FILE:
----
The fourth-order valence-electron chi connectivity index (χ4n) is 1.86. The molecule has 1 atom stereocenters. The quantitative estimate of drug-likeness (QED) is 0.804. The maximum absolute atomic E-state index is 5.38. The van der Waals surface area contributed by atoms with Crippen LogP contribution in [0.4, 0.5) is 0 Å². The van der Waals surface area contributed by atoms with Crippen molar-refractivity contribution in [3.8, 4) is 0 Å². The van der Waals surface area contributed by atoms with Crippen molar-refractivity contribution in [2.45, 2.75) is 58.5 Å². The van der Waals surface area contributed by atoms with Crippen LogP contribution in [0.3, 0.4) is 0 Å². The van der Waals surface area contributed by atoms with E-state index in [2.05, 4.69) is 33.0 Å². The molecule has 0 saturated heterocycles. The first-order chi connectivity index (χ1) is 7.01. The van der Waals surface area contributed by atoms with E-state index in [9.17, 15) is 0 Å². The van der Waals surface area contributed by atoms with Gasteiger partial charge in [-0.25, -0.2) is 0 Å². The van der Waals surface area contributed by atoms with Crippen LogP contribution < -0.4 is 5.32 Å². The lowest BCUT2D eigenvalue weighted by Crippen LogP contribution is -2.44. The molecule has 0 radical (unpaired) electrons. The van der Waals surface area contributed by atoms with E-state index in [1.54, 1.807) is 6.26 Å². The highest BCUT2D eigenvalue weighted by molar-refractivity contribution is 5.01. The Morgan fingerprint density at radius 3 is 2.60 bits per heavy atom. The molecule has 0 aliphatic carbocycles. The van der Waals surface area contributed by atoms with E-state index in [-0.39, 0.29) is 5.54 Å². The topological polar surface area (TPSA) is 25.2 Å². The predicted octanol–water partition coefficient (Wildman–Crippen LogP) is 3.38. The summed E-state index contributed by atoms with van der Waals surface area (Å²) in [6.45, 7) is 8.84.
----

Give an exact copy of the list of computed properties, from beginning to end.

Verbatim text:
The fourth-order valence-electron chi connectivity index (χ4n) is 1.86. The molecule has 1 atom stereocenters. The quantitative estimate of drug-likeness (QED) is 0.804. The maximum absolute atomic E-state index is 5.38. The van der Waals surface area contributed by atoms with Crippen LogP contribution in [0.4, 0.5) is 0 Å². The van der Waals surface area contributed by atoms with Crippen molar-refractivity contribution in [3.8, 4) is 0 Å². The van der Waals surface area contributed by atoms with Crippen molar-refractivity contribution in [2.45, 2.75) is 58.5 Å². The van der Waals surface area contributed by atoms with Crippen LogP contribution in [0.3, 0.4) is 0 Å². The van der Waals surface area contributed by atoms with E-state index in [2.05, 4.69) is 33.0 Å². The molecule has 0 saturated heterocycles. The first-order chi connectivity index (χ1) is 7.01. The van der Waals surface area contributed by atoms with E-state index in [9.17, 15) is 0 Å². The van der Waals surface area contributed by atoms with Gasteiger partial charge in [-0.25, -0.2) is 0 Å². The van der Waals surface area contributed by atoms with Crippen LogP contribution < -0.4 is 5.32 Å². The lowest BCUT2D eigenvalue weighted by Crippen LogP contribution is -2.44. The molecule has 0 radical (unpaired) electrons. The van der Waals surface area contributed by atoms with E-state index in [1.54, 1.807) is 6.26 Å². The highest BCUT2D eigenvalue weighted by molar-refractivity contribution is 5.01. The Morgan fingerprint density at radius 3 is 2.60 bits per heavy atom. The molecule has 0 aliphatic carbocycles. The van der Waals surface area contributed by atoms with E-state index in [-0.39, 0.29) is 5.54 Å². The topological polar surface area (TPSA) is 25.2 Å². The predicted octanol–water partition coefficient (Wildman–Crippen LogP) is 3.38. The summed E-state index contributed by atoms with van der Waals surface area (Å²) in [6.45, 7) is 8.84.